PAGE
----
Saturday, 6 November 2010

Stranger in a strange land

These days Exeter Central Library is building up a strong collection of graphic novels, and whoever is doing the selection deserves credit for the variety of choice. I just borrowed The Arrival by Shaun Tan.

Shaun Tan
The Arrival
low-res image as
fair use for
Beautifully drawn in pencil, and sepia-printed, it's a completely wordless story telling of the experiences of an immigrant from the Old World to the New World - but with magic realist elaborations that accentuate the alienness of coming to a new culture. The story starts in a downtrodden and evidently European city that is menaced by some unspecified doom that appears like dragon tails in the sky. The protagonist leaves his wife and daughter and takes a ship with other immigrants to a metropolis across the ocean that very loosely resembles New York. Its fixtures, however, are alien to him and the reader: geometric and biomorphic buildings, incomprehensible script, bizarre foods (he looks for bread, and is offered an assortment of curly vegetables that have to be roasted at the table with a kind of blowlamp), little hybrid companion animals, and much else. Even the nature of reality is different: fire and daylight take the form of geometric sunwheels that rise from the ground to the sky. In constant culture shock and accompanied by the tadpole-dog he found in a pot in his lodgings, he meets other immigrants - a girl who has escaped from a nightmarish landscape of furnaces, a vegetable-shop keeper who has escaped with his wife from a city menaced by giant hoover-wielding soldiers, and an old war veteran - and eventually finds friends and is reunited with his family.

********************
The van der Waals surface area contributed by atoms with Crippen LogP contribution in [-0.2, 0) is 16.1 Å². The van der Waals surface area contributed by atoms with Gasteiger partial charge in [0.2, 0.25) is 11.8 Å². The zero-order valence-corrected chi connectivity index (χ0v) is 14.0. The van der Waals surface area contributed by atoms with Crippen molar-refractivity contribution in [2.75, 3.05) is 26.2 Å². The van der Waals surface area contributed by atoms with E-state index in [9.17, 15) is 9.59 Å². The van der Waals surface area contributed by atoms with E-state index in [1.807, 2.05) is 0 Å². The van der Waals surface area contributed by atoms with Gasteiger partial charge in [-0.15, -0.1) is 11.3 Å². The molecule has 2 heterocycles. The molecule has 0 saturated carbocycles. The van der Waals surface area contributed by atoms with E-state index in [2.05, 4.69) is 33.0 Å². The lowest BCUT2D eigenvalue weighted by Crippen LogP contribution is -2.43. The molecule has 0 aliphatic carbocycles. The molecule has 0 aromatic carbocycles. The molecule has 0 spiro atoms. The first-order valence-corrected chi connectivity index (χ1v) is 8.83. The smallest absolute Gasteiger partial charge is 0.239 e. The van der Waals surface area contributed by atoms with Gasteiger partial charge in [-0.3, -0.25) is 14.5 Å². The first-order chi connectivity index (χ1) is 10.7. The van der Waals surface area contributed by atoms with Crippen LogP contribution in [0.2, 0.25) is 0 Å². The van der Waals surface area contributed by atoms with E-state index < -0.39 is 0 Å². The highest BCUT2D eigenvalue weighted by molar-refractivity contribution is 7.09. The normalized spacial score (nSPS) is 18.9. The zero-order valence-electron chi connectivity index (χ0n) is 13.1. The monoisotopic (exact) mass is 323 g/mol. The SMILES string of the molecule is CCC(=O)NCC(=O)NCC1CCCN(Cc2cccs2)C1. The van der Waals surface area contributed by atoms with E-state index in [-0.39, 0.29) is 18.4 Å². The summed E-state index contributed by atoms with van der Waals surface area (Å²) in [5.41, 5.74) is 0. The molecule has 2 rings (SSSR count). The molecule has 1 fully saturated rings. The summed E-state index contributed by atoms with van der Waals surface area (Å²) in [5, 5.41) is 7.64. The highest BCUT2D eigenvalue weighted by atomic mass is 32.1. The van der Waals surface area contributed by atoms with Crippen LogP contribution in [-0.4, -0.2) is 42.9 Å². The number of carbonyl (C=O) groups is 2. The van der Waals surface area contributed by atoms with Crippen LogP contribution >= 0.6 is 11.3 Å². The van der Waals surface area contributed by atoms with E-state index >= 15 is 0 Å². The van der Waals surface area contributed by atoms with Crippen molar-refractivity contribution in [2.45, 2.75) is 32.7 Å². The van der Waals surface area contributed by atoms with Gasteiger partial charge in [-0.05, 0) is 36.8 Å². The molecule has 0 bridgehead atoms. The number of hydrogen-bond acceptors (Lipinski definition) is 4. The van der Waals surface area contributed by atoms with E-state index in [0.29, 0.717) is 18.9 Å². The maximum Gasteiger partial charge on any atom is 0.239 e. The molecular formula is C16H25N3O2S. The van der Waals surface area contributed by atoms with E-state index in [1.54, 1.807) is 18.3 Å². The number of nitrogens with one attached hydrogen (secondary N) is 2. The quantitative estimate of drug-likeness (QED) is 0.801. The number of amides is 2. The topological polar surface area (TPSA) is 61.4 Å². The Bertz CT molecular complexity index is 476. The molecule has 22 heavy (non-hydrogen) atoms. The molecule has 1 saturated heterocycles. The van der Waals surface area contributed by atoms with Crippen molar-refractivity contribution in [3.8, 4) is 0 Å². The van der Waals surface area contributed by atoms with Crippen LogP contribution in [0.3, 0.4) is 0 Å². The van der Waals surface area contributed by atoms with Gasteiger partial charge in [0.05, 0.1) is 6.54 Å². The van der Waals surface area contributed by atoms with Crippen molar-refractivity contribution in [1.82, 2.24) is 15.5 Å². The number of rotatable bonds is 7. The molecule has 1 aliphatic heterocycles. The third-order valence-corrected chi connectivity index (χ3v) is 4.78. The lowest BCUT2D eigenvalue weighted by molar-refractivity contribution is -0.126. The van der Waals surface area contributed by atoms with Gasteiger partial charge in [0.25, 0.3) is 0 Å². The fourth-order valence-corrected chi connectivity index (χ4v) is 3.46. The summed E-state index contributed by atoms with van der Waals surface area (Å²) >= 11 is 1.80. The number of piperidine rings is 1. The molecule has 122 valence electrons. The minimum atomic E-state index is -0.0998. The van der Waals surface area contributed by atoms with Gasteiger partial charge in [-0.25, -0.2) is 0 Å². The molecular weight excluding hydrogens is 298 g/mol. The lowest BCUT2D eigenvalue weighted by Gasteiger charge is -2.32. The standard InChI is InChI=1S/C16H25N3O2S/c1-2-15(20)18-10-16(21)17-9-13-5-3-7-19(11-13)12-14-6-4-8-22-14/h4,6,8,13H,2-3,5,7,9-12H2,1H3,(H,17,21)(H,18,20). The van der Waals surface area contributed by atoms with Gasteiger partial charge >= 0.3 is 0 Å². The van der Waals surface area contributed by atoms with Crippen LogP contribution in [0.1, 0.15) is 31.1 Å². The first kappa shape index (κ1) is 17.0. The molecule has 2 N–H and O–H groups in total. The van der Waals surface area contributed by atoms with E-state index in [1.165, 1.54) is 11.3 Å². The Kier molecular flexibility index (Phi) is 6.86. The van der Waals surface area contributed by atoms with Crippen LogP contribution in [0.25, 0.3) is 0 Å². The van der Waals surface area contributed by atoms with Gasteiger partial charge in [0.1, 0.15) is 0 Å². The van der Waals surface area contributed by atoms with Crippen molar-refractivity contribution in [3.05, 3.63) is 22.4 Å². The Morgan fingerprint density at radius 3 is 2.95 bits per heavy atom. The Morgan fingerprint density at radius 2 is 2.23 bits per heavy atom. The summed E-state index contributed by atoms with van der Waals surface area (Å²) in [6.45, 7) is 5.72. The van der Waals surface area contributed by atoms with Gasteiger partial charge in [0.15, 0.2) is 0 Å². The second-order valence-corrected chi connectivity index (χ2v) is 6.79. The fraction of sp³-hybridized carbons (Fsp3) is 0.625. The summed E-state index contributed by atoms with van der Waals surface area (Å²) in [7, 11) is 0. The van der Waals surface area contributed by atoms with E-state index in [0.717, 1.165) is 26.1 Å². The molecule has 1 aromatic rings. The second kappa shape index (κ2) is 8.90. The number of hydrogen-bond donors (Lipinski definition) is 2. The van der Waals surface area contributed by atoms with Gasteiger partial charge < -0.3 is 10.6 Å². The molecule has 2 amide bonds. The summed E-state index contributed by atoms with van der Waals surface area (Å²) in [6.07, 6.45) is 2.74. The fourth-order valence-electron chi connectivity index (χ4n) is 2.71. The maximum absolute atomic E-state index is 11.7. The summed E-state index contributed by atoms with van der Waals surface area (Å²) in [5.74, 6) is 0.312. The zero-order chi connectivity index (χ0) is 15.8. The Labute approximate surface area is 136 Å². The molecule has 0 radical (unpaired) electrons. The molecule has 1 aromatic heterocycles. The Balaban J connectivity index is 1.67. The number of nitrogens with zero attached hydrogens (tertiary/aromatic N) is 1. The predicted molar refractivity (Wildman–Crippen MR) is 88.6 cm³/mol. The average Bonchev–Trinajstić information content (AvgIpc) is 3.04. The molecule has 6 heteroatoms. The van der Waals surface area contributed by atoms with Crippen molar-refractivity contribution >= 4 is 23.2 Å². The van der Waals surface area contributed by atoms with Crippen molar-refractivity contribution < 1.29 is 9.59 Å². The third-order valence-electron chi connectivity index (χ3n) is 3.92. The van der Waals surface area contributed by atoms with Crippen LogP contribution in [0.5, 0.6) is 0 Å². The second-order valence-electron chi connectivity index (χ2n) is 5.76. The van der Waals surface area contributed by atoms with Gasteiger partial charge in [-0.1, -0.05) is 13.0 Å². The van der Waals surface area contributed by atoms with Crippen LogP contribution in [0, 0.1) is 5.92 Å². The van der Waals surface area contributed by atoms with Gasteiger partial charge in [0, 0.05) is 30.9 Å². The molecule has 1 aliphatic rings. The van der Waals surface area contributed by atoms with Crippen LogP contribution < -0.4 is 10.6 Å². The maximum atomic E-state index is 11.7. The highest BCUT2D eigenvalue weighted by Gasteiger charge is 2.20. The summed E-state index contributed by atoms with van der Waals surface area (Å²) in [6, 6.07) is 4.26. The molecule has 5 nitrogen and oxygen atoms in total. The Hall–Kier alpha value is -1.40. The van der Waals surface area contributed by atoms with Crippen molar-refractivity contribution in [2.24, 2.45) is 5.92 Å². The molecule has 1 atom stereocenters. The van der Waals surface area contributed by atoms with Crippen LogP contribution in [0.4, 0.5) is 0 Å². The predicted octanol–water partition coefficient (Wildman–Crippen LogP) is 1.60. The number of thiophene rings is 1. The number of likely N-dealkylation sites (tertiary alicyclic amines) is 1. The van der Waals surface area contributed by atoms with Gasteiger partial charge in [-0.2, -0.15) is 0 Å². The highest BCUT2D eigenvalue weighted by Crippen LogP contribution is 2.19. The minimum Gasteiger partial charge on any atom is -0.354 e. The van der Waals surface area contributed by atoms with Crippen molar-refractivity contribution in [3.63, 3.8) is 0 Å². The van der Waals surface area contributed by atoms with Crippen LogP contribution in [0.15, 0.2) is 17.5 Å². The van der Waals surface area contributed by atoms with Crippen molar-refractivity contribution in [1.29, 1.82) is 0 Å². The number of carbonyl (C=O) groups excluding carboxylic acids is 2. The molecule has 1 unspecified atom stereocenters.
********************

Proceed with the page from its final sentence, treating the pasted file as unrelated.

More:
The Arrival was published as a children's book, but I can't imagine what I would have made of it as a child, as there are depths of allusion in it that only adult readers will appreciate (for instance, despite the alien fixtures, the depot where the arriving immigrants are processed is closely modelled on Ellis Island). In the afterword, Shaun Tan notes homages such as Tom Roberts' painting Coming South (miscredited as Going South) and Gustave DorĂ©'s Over London by Rail; the actual storyline draws on anecdotes from two books -  The Immigrants by Lowenstein and Loh, and Tales from a Suitcase by Davies and Dal Bosco - along with other sources including the experiences of Tan's own father, who came from Malaysia to Western Australia in 1960.

The book could be mildly criticised for its feelgood assumption that immigrants from different cultures will be sympathetic to each other (allegorically, in its New World, even the hybrid animals - tadpole-dog, owl-dragon-cat and bird-fish - are mutually friendly). However, this is a tiny quibble.  It's a strange, beautiful and moving book: I highly recommend it.

See for more about the author.  The Arrival page has samplers of the book's artwork and short commentary on the creative process behind it; the companion volume, Sketches from a Nameless Land, looks rather nice. The site features other interesting material such as PICTURE BOOKS: Who Are They For?, an essay debunking the idea that picture books are only for children.  See also the preview.

- Ray

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